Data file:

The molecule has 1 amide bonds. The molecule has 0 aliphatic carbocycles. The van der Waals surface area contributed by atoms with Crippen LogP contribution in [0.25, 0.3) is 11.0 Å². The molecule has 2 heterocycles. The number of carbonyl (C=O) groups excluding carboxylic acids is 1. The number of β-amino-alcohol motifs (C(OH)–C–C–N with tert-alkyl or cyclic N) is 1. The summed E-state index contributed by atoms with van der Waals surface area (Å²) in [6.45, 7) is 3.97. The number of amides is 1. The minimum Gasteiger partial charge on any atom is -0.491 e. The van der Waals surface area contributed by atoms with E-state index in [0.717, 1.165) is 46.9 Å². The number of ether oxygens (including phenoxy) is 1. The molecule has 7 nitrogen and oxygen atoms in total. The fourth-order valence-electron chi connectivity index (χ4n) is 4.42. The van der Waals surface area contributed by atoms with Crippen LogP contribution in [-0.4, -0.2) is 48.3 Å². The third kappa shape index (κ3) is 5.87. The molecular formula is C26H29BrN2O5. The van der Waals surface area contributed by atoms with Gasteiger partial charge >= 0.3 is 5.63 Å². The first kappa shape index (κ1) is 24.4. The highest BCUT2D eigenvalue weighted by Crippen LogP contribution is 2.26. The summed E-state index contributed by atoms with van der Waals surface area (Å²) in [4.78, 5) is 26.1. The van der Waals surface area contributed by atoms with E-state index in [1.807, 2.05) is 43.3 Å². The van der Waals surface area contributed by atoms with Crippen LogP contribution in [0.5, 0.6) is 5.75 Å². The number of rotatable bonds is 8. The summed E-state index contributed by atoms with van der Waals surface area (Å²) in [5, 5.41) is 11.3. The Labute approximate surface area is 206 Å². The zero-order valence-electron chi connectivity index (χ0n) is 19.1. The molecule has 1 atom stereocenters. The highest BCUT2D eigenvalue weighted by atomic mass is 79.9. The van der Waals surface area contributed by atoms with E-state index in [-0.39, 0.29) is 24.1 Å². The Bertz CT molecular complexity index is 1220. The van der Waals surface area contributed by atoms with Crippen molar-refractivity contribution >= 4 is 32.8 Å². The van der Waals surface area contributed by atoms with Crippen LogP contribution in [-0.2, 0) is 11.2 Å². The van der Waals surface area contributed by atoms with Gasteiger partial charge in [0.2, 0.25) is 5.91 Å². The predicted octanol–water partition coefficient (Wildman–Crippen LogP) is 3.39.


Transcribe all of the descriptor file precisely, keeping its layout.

The molecule has 1 amide bonds. The molecule has 0 aliphatic carbocycles. The van der Waals surface area contributed by atoms with Crippen LogP contribution in [0.25, 0.3) is 11.0 Å². The molecule has 2 heterocycles. The number of carbonyl (C=O) groups excluding carboxylic acids is 1. The number of β-amino-alcohol motifs (C(OH)–C–C–N with tert-alkyl or cyclic N) is 1. The summed E-state index contributed by atoms with van der Waals surface area (Å²) in [6.45, 7) is 3.97. The number of amides is 1. The minimum Gasteiger partial charge on any atom is -0.491 e. The van der Waals surface area contributed by atoms with E-state index in [0.717, 1.165) is 46.9 Å². The number of ether oxygens (including phenoxy) is 1. The molecule has 7 nitrogen and oxygen atoms in total. The fourth-order valence-electron chi connectivity index (χ4n) is 4.42. The van der Waals surface area contributed by atoms with Crippen LogP contribution in [-0.4, -0.2) is 48.3 Å². The third kappa shape index (κ3) is 5.87. The molecular formula is C26H29BrN2O5. The van der Waals surface area contributed by atoms with Gasteiger partial charge >= 0.3 is 5.63 Å². The first kappa shape index (κ1) is 24.4. The highest BCUT2D eigenvalue weighted by Crippen LogP contribution is 2.26. The summed E-state index contributed by atoms with van der Waals surface area (Å²) in [4.78, 5) is 26.1. The van der Waals surface area contributed by atoms with E-state index in [1.807, 2.05) is 43.3 Å². The van der Waals surface area contributed by atoms with Crippen LogP contribution in [0.5, 0.6) is 5.75 Å². The number of rotatable bonds is 8. The summed E-state index contributed by atoms with van der Waals surface area (Å²) in [5, 5.41) is 11.3. The Labute approximate surface area is 206 Å². The zero-order valence-electron chi connectivity index (χ0n) is 19.1. The molecule has 1 atom stereocenters. The highest BCUT2D eigenvalue weighted by atomic mass is 79.9. The van der Waals surface area contributed by atoms with E-state index in [-0.39, 0.29) is 24.1 Å². The Bertz CT molecular complexity index is 1220. The van der Waals surface area contributed by atoms with Crippen molar-refractivity contribution >= 4 is 32.8 Å². The van der Waals surface area contributed by atoms with Crippen LogP contribution in [-0.2, 0) is 11.2 Å². The van der Waals surface area contributed by atoms with Gasteiger partial charge in [0.2, 0.25) is 5.91 Å². The predicted octanol–water partition coefficient (Wildman–Crippen LogP) is 3.39.